The same season, a young Hannu Mikkola blasted to victory on the Finnish 1000 Lakes Rally (an event the Escort would win five times) and Ford clinched the Manufacturers’ Championship in the Twin Cam’s first season – an achievement it repeated in 1969. 

Stuart Turner, Ford Director of Motorsport from 1970 and boss of AVO from 1972-’75, was one of the forces behind the RS1600. “They were brilliant to drive,” he recalls, “and even better to watch in action.” Key to the Escort’s success, says Turner, was tireless development: “It had an homologation form to read along with Shakespeare and the Bible.” Turner cites the RAC Rally victories of Clark and Mason (1972) and Mäkinen and Liddon (1973/’74) as its best performances. 

In 1972, Mikkola and Gunnar Palm proved the RS1600’s breadth of ability by becoming the first European team to win the gruelling East African Safari Rally. But arguably an even greater achievement was an overhead-valve Escort’s victory on the 16,000-mile London to Mexico World Cup Rally two years earlier, with five cars finishing in the top eight. Ford capitalised on that win with a clever piece of marketing: the Mexico. This Kent-engined road-racer sold by the thousand as Escort fever reached new heights.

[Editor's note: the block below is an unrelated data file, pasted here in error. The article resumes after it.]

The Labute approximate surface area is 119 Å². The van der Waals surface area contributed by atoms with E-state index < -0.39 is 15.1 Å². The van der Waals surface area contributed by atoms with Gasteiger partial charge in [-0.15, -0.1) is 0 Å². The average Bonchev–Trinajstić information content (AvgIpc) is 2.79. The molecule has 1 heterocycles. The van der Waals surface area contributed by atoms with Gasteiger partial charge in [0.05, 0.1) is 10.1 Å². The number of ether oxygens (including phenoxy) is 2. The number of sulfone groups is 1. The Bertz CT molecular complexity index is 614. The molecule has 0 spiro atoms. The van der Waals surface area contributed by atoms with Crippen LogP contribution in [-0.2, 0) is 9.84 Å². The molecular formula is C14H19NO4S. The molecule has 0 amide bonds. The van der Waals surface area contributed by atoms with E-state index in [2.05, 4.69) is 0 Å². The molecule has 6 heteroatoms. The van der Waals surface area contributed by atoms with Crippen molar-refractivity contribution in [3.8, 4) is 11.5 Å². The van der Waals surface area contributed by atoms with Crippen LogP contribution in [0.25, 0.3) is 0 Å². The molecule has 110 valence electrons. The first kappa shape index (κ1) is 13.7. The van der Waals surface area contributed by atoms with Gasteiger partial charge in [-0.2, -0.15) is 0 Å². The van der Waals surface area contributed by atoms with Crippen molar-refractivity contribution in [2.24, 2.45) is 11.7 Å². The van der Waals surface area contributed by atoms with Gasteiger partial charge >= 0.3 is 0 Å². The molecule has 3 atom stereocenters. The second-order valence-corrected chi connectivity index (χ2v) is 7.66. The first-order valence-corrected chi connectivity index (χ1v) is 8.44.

The model’s success continued with the Mk2 RS1800, which helped Björn Waldegård scoop the WRC Drivers’ crown – and Ford the Manufacturers’ title – in 1979. By then, the Escort was part of rallying lore. “Nothing sounds better than a Twin Cam or a BDA at full chat through a forest stage,” says Wilson.

FACTFILES

FORD ESCORT TWIN CAM

Sold/number built 1968-’71/1263 Construction steel monocoque Engine iron-block, alloy-head, chain-driven dohc 1558cc ‘four’ with twin Weber 40DCOE carburettors Max power 110bhp @ 6000rpm Max torque 107lb ft @ 4500rpm Transmission four-speed manual (optional five-speed), driving rear wheels Suspension: front independent, by MacPherson struts, anti-roll bar rear live axle, semi-elliptic leaf springs, telescopic dampers, radius arms Steering rack and pinion Brakes 91/2in (244mm) front discs, 9in (229mm) rear drums, with servo Length 13ft 1/2in (3978mm) Width 5ft 13/4in (1570mm) Height 4ft 5in (1346mm) Wheelbase 7ft 101/2in (2400mm) Weight 1730lb (785kg) 0-60mph 8.7 secs Top speed 111mph Mpg 23.4 Price new £1123 

FORD ESCORT RS1600 (where different to Twin Cam)

Sold/number built 1970-’74/947 Engine all-alloy (early cars iron-block), belt-driven dohc 1601cc ‘four’, with twin Weber carburettors Max power 120bhp @ 6500rpm Max torque 112lb ft @ 4000rpm Weight 1920lb (870kg) 0-60mph 8.3 secs Top speed 113mph Mpg 25.2 Price new £1447

 

This article originally appeared in the June 2009 issue of Classic & Sports Car magazine, which retains the copyright to all words and images. Click here to see our terms and conditions. 

Words: Graeme Hurst; pictures: Tony Baker